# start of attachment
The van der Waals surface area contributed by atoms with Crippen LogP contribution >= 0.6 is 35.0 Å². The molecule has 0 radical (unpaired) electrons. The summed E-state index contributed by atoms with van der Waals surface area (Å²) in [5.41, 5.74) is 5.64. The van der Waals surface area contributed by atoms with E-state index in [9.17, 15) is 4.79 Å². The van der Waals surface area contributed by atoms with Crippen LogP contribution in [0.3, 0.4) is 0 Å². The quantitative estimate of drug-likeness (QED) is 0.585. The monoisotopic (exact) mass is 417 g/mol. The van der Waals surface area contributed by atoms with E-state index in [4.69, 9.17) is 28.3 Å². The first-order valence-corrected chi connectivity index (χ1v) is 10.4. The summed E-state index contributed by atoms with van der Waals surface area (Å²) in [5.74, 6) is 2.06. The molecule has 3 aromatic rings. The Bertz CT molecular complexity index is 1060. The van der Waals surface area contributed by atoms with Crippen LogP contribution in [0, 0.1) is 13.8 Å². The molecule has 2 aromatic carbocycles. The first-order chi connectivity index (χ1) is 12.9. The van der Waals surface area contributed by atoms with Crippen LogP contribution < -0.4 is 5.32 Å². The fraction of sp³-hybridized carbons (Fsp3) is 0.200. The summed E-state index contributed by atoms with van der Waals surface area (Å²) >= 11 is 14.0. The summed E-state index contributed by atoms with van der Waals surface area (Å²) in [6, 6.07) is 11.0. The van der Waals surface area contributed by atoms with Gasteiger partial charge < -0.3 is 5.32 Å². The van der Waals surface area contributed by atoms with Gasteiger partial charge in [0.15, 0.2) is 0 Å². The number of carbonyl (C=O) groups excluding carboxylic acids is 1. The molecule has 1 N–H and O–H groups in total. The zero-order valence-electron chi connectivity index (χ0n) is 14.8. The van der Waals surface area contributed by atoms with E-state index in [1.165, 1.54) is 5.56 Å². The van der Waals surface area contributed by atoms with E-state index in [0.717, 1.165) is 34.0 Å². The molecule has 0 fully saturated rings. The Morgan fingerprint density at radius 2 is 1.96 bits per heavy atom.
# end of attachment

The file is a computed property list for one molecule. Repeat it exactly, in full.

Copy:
The van der Waals surface area contributed by atoms with Crippen LogP contribution >= 0.6 is 35.0 Å². The molecule has 0 radical (unpaired) electrons. The summed E-state index contributed by atoms with van der Waals surface area (Å²) in [5.41, 5.74) is 5.64. The van der Waals surface area contributed by atoms with E-state index in [9.17, 15) is 4.79 Å². The van der Waals surface area contributed by atoms with Crippen LogP contribution in [0.3, 0.4) is 0 Å². The quantitative estimate of drug-likeness (QED) is 0.585. The monoisotopic (exact) mass is 417 g/mol. The van der Waals surface area contributed by atoms with E-state index in [4.69, 9.17) is 28.3 Å². The first-order valence-corrected chi connectivity index (χ1v) is 10.4. The summed E-state index contributed by atoms with van der Waals surface area (Å²) in [5.74, 6) is 2.06. The molecule has 3 aromatic rings. The Bertz CT molecular complexity index is 1060. The van der Waals surface area contributed by atoms with Crippen LogP contribution in [0, 0.1) is 13.8 Å². The molecule has 2 aromatic carbocycles. The first-order chi connectivity index (χ1) is 12.9. The van der Waals surface area contributed by atoms with Crippen LogP contribution < -0.4 is 5.32 Å². The fraction of sp³-hybridized carbons (Fsp3) is 0.200. The summed E-state index contributed by atoms with van der Waals surface area (Å²) >= 11 is 14.0. The summed E-state index contributed by atoms with van der Waals surface area (Å²) in [6, 6.07) is 11.0. The van der Waals surface area contributed by atoms with Gasteiger partial charge < -0.3 is 5.32 Å². The van der Waals surface area contributed by atoms with Gasteiger partial charge in [0.15, 0.2) is 0 Å². The number of carbonyl (C=O) groups excluding carboxylic acids is 1. The molecule has 1 N–H and O–H groups in total. The zero-order valence-electron chi connectivity index (χ0n) is 14.8. The van der Waals surface area contributed by atoms with E-state index in [1.165, 1.54) is 5.56 Å². The van der Waals surface area contributed by atoms with E-state index in [0.717, 1.165) is 34.0 Å². The molecule has 0 fully saturated rings. The Morgan fingerprint density at radius 2 is 1.96 bits per heavy atom.